Grand Strategy and Self-Determination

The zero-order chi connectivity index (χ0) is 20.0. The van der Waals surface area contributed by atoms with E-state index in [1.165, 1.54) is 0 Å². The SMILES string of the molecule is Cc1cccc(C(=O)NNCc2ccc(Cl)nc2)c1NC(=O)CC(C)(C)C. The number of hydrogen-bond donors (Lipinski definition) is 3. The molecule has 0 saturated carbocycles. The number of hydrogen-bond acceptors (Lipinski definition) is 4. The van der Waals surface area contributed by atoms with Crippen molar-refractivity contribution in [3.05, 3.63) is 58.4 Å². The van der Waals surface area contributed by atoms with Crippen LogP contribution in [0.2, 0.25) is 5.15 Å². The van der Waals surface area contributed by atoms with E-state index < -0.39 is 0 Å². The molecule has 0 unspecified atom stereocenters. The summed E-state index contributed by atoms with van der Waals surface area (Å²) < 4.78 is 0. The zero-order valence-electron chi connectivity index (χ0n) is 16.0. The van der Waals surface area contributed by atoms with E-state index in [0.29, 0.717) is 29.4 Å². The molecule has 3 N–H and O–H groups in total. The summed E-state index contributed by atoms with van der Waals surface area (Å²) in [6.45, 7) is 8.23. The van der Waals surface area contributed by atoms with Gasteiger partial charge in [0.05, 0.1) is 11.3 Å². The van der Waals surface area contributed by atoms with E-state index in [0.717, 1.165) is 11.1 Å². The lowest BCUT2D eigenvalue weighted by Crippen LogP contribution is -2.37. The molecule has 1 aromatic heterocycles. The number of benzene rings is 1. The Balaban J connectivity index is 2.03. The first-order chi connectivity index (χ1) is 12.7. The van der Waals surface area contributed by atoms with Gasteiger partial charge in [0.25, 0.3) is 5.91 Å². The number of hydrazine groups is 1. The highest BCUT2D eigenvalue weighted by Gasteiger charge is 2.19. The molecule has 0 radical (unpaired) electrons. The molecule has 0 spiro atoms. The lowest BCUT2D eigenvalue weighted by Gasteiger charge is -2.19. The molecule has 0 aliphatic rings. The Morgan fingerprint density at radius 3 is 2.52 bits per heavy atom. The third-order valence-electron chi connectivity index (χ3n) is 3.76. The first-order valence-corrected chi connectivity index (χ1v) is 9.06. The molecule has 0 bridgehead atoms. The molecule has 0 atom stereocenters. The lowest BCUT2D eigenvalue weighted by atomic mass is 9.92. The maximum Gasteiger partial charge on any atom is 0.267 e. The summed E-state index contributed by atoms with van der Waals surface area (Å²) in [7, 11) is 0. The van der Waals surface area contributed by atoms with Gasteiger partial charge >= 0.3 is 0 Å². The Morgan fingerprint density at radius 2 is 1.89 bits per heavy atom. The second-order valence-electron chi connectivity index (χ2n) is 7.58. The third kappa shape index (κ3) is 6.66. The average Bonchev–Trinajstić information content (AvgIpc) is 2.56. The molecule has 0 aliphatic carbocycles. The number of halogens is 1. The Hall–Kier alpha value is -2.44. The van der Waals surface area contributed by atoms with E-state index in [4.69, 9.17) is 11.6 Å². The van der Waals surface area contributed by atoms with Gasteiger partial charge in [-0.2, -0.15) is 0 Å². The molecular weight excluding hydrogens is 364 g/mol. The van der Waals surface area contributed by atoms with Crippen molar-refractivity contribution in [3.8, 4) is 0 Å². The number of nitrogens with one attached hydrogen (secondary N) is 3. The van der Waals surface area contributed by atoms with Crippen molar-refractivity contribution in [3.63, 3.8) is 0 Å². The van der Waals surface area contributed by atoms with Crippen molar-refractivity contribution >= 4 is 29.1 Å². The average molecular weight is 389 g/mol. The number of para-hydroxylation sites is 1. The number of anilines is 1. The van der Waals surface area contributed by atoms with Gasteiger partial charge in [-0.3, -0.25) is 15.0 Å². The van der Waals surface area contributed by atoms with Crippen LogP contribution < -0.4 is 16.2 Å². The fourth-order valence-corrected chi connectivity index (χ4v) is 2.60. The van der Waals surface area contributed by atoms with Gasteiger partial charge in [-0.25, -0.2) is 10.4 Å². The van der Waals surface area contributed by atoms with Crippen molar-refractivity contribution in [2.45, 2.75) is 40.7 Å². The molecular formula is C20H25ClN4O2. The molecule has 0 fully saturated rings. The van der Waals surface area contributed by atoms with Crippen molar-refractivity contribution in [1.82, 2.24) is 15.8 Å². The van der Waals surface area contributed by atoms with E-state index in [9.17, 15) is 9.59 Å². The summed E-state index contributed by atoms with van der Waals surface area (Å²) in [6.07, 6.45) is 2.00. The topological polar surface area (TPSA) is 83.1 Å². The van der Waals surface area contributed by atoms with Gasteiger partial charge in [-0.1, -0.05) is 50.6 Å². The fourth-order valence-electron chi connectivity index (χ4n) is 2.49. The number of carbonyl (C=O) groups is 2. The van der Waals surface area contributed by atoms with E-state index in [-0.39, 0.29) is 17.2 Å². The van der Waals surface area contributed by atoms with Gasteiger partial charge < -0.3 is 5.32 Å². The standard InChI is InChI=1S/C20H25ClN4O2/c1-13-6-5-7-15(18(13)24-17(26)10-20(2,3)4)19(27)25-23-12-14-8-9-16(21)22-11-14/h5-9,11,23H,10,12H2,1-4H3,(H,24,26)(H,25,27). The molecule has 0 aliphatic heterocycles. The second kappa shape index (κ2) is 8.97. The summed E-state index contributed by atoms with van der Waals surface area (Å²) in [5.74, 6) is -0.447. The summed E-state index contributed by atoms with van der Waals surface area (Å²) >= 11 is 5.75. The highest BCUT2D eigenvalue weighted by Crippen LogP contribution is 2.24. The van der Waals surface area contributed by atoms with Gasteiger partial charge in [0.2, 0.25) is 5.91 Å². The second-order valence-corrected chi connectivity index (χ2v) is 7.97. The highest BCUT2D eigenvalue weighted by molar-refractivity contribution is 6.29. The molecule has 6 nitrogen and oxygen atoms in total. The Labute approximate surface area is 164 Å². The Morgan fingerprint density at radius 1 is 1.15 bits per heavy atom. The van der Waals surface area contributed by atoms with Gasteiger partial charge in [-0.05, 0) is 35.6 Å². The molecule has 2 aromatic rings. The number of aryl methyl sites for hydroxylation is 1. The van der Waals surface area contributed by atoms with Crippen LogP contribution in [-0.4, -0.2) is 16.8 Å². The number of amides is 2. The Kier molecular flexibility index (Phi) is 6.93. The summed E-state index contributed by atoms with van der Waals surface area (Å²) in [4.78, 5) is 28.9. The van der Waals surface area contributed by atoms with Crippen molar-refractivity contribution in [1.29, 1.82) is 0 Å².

This report is the chair's summary from the colloquium, "Grand Strategy and Self-Determination," sponsored by the Liechtenstein Institute on Self-Determination at Princeton University, November 19-20, 2014. The notions of “grand strategy” and “self-determination” are of critical significance in today’s world of multiple international crises. At once potentially highly interactive or mutually exclusive, complementary or self-reinforcing, these concepts, however, are rarely analyzed simultaneously. Grand strategy—the utilization of all available means to achieve desired ends—retains remarkable importance, as it continues to shape approaches to the complexities of contemporary policy-making. Yet present-day grand strategy is challenged by evolving notions and distributions of power in the global context. Contentious debates emerge over the state of the international system, with challenges stemming from the role of scientific and technological developments like robotics and nanotechnologies, proliferation of information accessible in real time through social media, the radicalization of religious movements, unequal distribution of income, and high rates of mobility. Today’s world offers no shortage of short- and long-term crises, including the role of power and leadership, economic, financial, energy, environmental and health challenges, a reemergence of nationalism, great-power geopolitics, terrorism, and as-yet unimagined disruptions to or within the international system, with the resulting difficulty of defining and achieving the necessary elements of a toolkit for strategy and diplomacy. Self-determination has been both a source of peace and stability and also an objective and even an instrument of actors in this global context. At the same time, the powerful and often-contested matter of self-determination interacts with and further challenges ideas and norms of strategy and governance. It is here that these two central notions meet, with the conceptual interaction between an individual striving to “determine one’s destiny” and search for greater influence in governance challenged by a status quo which still encourages control and power by national governments. A truly successful grand strategy must, in fact, harness the potentially revolutionary power of self-determination, weaving together the threads of these two paramount principles to face the emerging challenges of the 21st century.